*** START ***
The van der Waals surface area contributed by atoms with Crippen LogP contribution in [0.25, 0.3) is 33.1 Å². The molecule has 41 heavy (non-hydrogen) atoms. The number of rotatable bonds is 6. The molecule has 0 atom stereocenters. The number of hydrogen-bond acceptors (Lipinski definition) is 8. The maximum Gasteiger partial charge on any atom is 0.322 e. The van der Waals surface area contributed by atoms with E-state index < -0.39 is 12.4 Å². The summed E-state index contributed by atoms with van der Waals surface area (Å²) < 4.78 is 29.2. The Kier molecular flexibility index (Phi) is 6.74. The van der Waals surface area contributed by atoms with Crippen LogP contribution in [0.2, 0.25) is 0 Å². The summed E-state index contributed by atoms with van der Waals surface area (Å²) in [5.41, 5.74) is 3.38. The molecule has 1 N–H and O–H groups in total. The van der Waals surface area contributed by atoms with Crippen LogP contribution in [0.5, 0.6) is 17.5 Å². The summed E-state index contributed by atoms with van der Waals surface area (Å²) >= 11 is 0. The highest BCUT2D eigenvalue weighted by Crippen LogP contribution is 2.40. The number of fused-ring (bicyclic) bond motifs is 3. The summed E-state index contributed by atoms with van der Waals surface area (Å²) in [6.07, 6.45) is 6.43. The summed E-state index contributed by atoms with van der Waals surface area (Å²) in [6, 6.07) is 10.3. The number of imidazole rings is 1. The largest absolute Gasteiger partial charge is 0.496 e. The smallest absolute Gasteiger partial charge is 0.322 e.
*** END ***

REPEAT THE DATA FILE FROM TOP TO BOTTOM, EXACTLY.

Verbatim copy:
The van der Waals surface area contributed by atoms with Crippen LogP contribution in [0.25, 0.3) is 33.1 Å². The molecule has 41 heavy (non-hydrogen) atoms. The number of rotatable bonds is 6. The molecule has 0 atom stereocenters. The number of hydrogen-bond acceptors (Lipinski definition) is 8. The maximum Gasteiger partial charge on any atom is 0.322 e. The van der Waals surface area contributed by atoms with E-state index < -0.39 is 12.4 Å². The summed E-state index contributed by atoms with van der Waals surface area (Å²) < 4.78 is 29.2. The Kier molecular flexibility index (Phi) is 6.74. The van der Waals surface area contributed by atoms with Crippen LogP contribution in [0.2, 0.25) is 0 Å². The summed E-state index contributed by atoms with van der Waals surface area (Å²) in [5.41, 5.74) is 3.38. The molecule has 1 N–H and O–H groups in total. The van der Waals surface area contributed by atoms with Crippen LogP contribution in [0.5, 0.6) is 17.5 Å². The summed E-state index contributed by atoms with van der Waals surface area (Å²) >= 11 is 0. The highest BCUT2D eigenvalue weighted by Crippen LogP contribution is 2.40. The number of fused-ring (bicyclic) bond motifs is 3. The summed E-state index contributed by atoms with van der Waals surface area (Å²) in [6.07, 6.45) is 6.43. The summed E-state index contributed by atoms with van der Waals surface area (Å²) in [6, 6.07) is 10.3. The number of imidazole rings is 1. The largest absolute Gasteiger partial charge is 0.496 e. The smallest absolute Gasteiger partial charge is 0.322 e.